Space dogs and Dragons: A brief history of reentry tech
How a flying Frenchman paved the way for space exploration
Down to Earth with a bump
It's tried-and-trusted stuff, but landings are generally hard on capsule occupants, despite the engineers' best efforts. Canadian Astronaut Chris Hadfield, who recently returned from the ISS aboard a Soyuz...
Tom Marshburn (L), Roman Romanenko (C) and Chris Hadfield (R) squeeze into a Russian Soyuz-TMA capsule shortly before their return to Earth in May 2013
...described touchdown as "just like a car crash". So, are there less bone-shaking alternatives to the parachute landing?
The only working alternative to date to 'chutes, rockets, airbags and recovery teams has been the US's space shuttle5, which ultimately proved a very expensive, and sometimes vulnerable, way to get people back on the ground.
Space shuttle Atlantis lands at Kennedy Space Center in 2009. Pic: NASA
The future might be something like the manned version of the SpaceX Dragon...
An engineering model of the 'Dragon Crew'. Photo: SpaceX
...offering hitherto unimagined levels of crew comfort:
Right, fire up the widescreen TV and get the popcorn on the go. Pic: SpaceX
So far so good, but what about the "car crash" landing? Well, the McDonnell Douglas DC-X ("Delta Clipper Experimental") tested the concept of a single stage to Orbit (SSTO) vehicle which took off and landed vertically.
Private space company Blue Origin has been working on a reusable first-stage booster for its New Shepard suborbital system, where the capsule lifter returns vertically to the ground under thruster control.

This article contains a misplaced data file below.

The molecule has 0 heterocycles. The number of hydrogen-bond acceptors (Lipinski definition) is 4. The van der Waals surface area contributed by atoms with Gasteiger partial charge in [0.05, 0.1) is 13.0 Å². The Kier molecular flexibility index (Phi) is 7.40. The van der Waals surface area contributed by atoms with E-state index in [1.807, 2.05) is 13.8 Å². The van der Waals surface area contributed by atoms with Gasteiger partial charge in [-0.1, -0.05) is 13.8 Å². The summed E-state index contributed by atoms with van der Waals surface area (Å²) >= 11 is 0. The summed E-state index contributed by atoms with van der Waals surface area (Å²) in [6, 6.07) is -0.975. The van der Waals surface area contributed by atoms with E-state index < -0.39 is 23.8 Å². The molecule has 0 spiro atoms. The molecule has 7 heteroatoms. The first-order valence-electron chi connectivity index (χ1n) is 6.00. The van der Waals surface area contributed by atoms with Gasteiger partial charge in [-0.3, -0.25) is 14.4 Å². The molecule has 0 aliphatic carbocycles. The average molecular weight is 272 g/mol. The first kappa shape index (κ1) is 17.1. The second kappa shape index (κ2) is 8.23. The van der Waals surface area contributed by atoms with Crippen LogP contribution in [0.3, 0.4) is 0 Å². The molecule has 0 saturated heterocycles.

SpaceX has been pursuing a similar idea, with its Grasshopper reusable rocket motor landing system.
The Grasshopper. Pic: SpaceX
It's conceivably a short step from vertical-landing boosters to capsules touching down under rocket thruster control, and if SpaceX's plans are anything to go by, that short step may one day become a giant leap.
Destination Mars: The Dragon touches down on the Red Planet. Pic: SpaceX
In the short term, though, the idea of a rocket-powered vehicle landing6 may allow Earth orbit travellers the chance to unstrap their parachutes once and for all. We shall see. ®
1 Strelka's post-mission activities included having a litter of six puppies. Nikita Khrushchev gave one to president Kennedy's daughter Caroline, a gesture which was rumoured to have been opposed by US spooks on the grounds the animal may have been packing a listening device.
2 There's more on spheres versus cones here.
3 To clarify, the first "in flight" fatality. Apparently, engineers increased the the thickness of the capsule's heat shield, meaning a bigger parachute was needed. Engineers didn't, however, increase the size of the parachute enclosure, and simply hammered the thing in with wooden mallets.
When the main 'chute failed to deploy, Komarov was able to manually release the reserve, but it tangled in the main parachute's drogue.
5 And Russia's Buran, although that only achieved one unmanned flight.
6 Of course, the Apollo Lunar Module used a rocket engine to touch down, but it wouldn't have survived reentry into the Earth's atmosphere.